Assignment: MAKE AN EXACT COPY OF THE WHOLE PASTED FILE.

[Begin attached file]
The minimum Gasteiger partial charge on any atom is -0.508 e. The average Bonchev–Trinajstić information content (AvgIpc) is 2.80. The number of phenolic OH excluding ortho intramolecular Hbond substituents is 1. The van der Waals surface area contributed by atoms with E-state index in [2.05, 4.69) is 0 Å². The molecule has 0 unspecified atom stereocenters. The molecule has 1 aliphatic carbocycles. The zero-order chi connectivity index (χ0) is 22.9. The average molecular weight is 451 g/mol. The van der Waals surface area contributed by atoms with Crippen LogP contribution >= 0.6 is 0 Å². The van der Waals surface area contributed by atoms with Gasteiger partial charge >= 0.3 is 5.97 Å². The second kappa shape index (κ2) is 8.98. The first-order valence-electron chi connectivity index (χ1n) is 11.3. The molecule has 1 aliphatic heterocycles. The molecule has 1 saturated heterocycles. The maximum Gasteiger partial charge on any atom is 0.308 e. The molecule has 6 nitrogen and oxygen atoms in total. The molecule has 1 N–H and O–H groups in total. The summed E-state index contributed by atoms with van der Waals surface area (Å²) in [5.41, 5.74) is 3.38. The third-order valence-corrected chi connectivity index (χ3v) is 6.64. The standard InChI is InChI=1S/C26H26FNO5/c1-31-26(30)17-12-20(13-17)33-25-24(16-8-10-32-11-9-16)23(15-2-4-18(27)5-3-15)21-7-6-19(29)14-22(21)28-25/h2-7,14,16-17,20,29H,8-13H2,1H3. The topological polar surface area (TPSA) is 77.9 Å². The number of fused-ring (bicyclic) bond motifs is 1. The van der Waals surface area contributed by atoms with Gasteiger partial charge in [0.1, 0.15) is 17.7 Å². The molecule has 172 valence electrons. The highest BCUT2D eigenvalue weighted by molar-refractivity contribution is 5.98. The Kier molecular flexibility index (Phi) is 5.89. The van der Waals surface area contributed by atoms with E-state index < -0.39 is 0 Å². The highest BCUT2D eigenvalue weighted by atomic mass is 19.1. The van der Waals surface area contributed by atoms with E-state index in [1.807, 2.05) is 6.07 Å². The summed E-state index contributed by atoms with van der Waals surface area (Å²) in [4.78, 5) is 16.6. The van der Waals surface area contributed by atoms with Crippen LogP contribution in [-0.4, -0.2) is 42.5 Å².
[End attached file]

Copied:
The minimum Gasteiger partial charge on any atom is -0.508 e. The average Bonchev–Trinajstić information content (AvgIpc) is 2.80. The number of phenolic OH excluding ortho intramolecular Hbond substituents is 1. The van der Waals surface area contributed by atoms with E-state index in [2.05, 4.69) is 0 Å². The molecule has 0 unspecified atom stereocenters. The molecule has 1 aliphatic carbocycles. The zero-order chi connectivity index (χ0) is 22.9. The average molecular weight is 451 g/mol. The van der Waals surface area contributed by atoms with Crippen LogP contribution >= 0.6 is 0 Å². The van der Waals surface area contributed by atoms with Gasteiger partial charge >= 0.3 is 5.97 Å². The second kappa shape index (κ2) is 8.98. The first-order valence-electron chi connectivity index (χ1n) is 11.3. The molecule has 1 aliphatic heterocycles. The molecule has 1 saturated heterocycles. The maximum Gasteiger partial charge on any atom is 0.308 e. The molecule has 6 nitrogen and oxygen atoms in total. The molecule has 1 N–H and O–H groups in total. The summed E-state index contributed by atoms with van der Waals surface area (Å²) in [5.41, 5.74) is 3.38. The third-order valence-corrected chi connectivity index (χ3v) is 6.64. The standard InChI is InChI=1S/C26H26FNO5/c1-31-26(30)17-12-20(13-17)33-25-24(16-8-10-32-11-9-16)23(15-2-4-18(27)5-3-15)21-7-6-19(29)14-22(21)28-25/h2-7,14,16-17,20,29H,8-13H2,1H3. The topological polar surface area (TPSA) is 77.9 Å². The number of fused-ring (bicyclic) bond motifs is 1. The van der Waals surface area contributed by atoms with Gasteiger partial charge in [0.1, 0.15) is 17.7 Å². The molecule has 172 valence electrons. The highest BCUT2D eigenvalue weighted by molar-refractivity contribution is 5.98. The Kier molecular flexibility index (Phi) is 5.89. The van der Waals surface area contributed by atoms with E-state index < -0.39 is 0 Å². The highest BCUT2D eigenvalue weighted by atomic mass is 19.1. The van der Waals surface area contributed by atoms with E-state index in [1.807, 2.05) is 6.07 Å². The summed E-state index contributed by atoms with van der Waals surface area (Å²) in [4.78, 5) is 16.6. The van der Waals surface area contributed by atoms with Crippen LogP contribution in [-0.4, -0.2) is 42.5 Å².